Small dairy farmers cannot make a living on this model, which is why in 2002, dairy farms  in the US went out of business at the rate of 16 per day.

CowShare Economics

  • Thirty cows on 100 acres of pasture.
  • Lower production but healthier cows.
  • Cows produce 100 hundredweight per year.
  • Farmer sells milk for at least $4 per gallon, equivalent to about $50/hundredweight.
  • Provides butter, cream and cheese for a price equivalent to about $50/hundredweight.
  • Feeds whey and skim milk to chickens and pigs.
  • Gross income for milk & milk products is $150,000.
  • Gross income for eggs, chicken, pork and other products is $50,000.
  • Costs are low:
    • Feed cost minimal (sunlight is free!)
    • Vet bills are low (cows are healthy)
    • No replacement-cow costs (Cows breed easily, replace themselves, live 12-15 years)
    • Interest on debt much lower (not as many capital costs).

Why Consumers Want Real Milk

More and more consumers have trouble digesting commercial milk; many have allergies to modern milk products. Processed milk is actually an adulterated product that:

  • Comes from cows fed high-protein feed, which is totally inappropriate for cows and which makes the milk more difficult to digest and causes it to be allergenic.
  • Comes from cows fed feed laced with antibiotics and pesticides, both of which come out in the milk.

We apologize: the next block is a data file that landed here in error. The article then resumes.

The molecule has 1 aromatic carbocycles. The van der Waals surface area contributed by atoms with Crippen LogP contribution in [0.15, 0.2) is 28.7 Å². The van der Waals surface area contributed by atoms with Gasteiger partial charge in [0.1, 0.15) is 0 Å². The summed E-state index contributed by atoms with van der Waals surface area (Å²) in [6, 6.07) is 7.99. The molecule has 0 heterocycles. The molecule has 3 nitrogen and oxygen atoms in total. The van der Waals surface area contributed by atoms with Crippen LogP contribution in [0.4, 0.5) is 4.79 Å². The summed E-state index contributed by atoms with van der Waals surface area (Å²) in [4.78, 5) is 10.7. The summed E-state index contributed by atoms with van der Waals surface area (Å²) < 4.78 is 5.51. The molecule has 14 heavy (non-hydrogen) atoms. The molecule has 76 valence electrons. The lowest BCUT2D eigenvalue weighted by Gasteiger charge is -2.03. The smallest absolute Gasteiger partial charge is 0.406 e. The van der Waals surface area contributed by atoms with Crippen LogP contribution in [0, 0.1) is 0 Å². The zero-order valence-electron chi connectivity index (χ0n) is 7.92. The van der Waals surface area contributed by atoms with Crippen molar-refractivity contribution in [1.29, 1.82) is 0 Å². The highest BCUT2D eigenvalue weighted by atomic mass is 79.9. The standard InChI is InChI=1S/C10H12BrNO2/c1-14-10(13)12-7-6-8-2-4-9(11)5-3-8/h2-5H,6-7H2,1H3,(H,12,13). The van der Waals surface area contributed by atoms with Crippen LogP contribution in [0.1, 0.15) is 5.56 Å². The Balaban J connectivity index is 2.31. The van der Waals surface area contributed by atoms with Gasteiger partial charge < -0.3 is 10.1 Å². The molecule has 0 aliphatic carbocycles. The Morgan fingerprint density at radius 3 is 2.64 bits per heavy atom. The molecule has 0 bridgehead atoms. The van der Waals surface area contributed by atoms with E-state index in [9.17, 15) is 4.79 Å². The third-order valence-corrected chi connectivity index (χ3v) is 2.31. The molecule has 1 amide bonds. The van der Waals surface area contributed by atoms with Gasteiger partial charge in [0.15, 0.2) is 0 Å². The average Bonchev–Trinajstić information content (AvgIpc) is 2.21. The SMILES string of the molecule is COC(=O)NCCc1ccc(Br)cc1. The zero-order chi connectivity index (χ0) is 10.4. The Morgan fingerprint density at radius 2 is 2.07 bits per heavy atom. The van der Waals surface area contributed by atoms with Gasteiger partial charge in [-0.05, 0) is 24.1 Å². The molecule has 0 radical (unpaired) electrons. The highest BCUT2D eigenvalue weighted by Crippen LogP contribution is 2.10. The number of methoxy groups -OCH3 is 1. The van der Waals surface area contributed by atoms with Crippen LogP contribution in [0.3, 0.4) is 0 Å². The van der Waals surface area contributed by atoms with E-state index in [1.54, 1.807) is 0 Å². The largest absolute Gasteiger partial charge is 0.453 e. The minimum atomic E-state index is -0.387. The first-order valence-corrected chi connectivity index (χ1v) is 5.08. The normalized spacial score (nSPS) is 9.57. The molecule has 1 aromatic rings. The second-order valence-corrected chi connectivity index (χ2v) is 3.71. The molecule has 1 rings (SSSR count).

• Is lacking in adequate fat needed for nutrient assimilation—milk from old-fashioned cows on pasture contains twice as much butterfat as modern milk labeled “whole” milk.
  • Is pasteurized or ultra-pasteurized, processes that destroy the enzymes and vitamins in the milk and denature many of the proteins.
  • Is susceptible to contamination because pasteurization destroys milk’s good bacteria (which protect us against the bad bacteria!)
  • Is homogenized, a process that violently breaks up the fat globules.
  • Contains additives and contaminants, including harsh cleaning fluids used to clean the  miles of pipes in modern milk factories; and nonfat dry milk (added to reduced-fat milk),  which contains carcinogens, oxidized cholesterol and MSG.

These same consumers are discovering that they have no problems digesting  unprocessed (raw) milk from pasture-fed cows. In fact, such milk—called Real Milk—provides numerous health benefits. It is Nature’s perfect food, especially good for growing children and those who are recovering from serious illness.

Cowshare programs are saving small farms in Colorado, Indiana, Tennessee, Wisconsin, Michigan, Virginia, New York, Texas and many other states where state law forbids the sale of raw milk.

For sample cowshare contracts and a list of cowshare programs by state, visit  www.realmilk.com

A Campaign for Real Milk is a project of The Weston A. Price Foundation® for Wise  Traditions in Food, Farming and the Healing Arts
Education ~ Research ~ Activism
PMB Box 106-380
4200 Wisconsin Avenue, NW
Washington, DC 20016
(202) 363-4394
info@westonaprice.org

Visit our websites at westonaprice.org and realmilk.com